The new customer service roles will be offered across the Midlands, north of England, Scotland and Wales over the next two years.Read the full story ›
Vodafone has been fined £4.6 million by the industry regulator for "serious and sustained" breaches of consumer protection rules.Read the full story ›
Their warning depends on whether negotiations for a post-Brexit Britain do not offer freedom of movement for people, capital and goods.Read the full story ›
Experts believe there are "potentially systematic failings" at the phone company which could affect nearly all of its 20 million customers.Read the full story ›
Issues with the telecom giant's new billing system caused complaints to surge during the final quarter of 2015.Read the full story ›
Hackers may have obtained the bank details of nearly 2,000 Vodafone customers, the company says.Read the full story ›
Plans to bring mobile internet to remote areas of the UK for the first time have been announced by telecoms giant Vodafone. Plans to bring mobile internet to remote areas of the UK for the first time have been announced by telecoms giant Vodafone.
According to an Ofcom report, more than half the UK population use a mobile phone to access the internet, but pockets of the country still struggle with 3G or better coverage which is associated with good mobile internet access.
Jeroen Hoencamp, chief executive officer of Vodafone UK, said:
This is an opportunity for people to make a real difference to their community and to be part of our commitment to close the digital divide between rural and urban areas.
Bringing mobile coverage and mobile internet to rural areas gives communities a real boost - both economically and socially.
Human rights campaign group Liberty has described the findings of Vodafone's report into the extent of government phone-tapping as "terrifying".
Vodafone said some 29 countries in Europe and beyond use a "secret wires" system to monitor phone conversations and track users through their mobile phones.
Shami Chakrabarti, director of human rights campaign group Liberty, said: "For governments to access phone calls at the flick of a switch is unprecedented and terrifying.
In Albania, Egypt, Hungary, India, Malta, Qatar, Romania, South Africa and Turkey it is unlawful to disclose any information related to wiretapping or interception of the content of phone calls and messages, Vodafone said.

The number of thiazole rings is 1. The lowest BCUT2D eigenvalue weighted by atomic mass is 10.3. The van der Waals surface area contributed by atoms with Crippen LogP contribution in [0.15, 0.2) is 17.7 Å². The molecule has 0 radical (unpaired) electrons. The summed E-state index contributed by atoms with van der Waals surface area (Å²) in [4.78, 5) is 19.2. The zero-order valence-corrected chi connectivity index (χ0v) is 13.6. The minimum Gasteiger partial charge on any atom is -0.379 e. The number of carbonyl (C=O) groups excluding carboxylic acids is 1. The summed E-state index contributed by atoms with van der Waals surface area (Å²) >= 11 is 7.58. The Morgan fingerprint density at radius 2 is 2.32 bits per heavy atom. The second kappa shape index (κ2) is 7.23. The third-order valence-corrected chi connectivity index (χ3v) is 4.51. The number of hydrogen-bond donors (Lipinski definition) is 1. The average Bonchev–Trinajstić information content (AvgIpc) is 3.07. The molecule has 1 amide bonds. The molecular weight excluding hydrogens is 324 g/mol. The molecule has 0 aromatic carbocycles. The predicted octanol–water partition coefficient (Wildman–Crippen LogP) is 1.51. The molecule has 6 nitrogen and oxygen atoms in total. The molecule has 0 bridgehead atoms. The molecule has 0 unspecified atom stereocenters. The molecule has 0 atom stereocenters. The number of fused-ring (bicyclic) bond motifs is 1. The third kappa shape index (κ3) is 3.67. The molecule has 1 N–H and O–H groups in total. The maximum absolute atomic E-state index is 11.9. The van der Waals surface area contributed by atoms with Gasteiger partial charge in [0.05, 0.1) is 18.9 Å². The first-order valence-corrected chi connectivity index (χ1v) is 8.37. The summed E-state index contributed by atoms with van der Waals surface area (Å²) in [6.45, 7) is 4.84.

In six of the countries in which Vodafone operates, phone-tapping is actually a legal requirement. The phone company said it will not name the countries involved because "certain regimes could retaliate by imprisoning its staff," The Guardian reported.
Vodafone is calling for government agencies to have to gain warrants to carry out any surveillance, as it released a report that phone tapping is used by governments to snoop on their citizens.
Stephen Deadman, Vodafone's group privacy officer, told The Guardian:
We are making a call to end direct access as a means of government agencies obtaining people's communication data.
Without an official warrant, there is no external visibility. If we receive a demand we can push back against the agency.
The fact that a government has to issue a piece of paper is an important constraint on how powers are used.
...We need to debate how we are balancing the needs of law enforcement with the fundamental rights and freedoms of the citizens.
He said the use of direct-access pipes in the UK would be illegal because agencies have to obtain a warrant to get information.
Governments around the world use secret wires that allow them to listen to people's mobile phone calls, phone giant Vodafone has revealed.
The wires are used in countries in Europe and beyond, the company said in a report on the widespread use of secret surveillance by government agencies.
Vodafone said direct-access wires or pipes are connected directly to its network to allow conversations to be listened to or recorded, according to The Guardian.
The system also captures metadata, including the location of a device, the times and dates of communications and which number was called.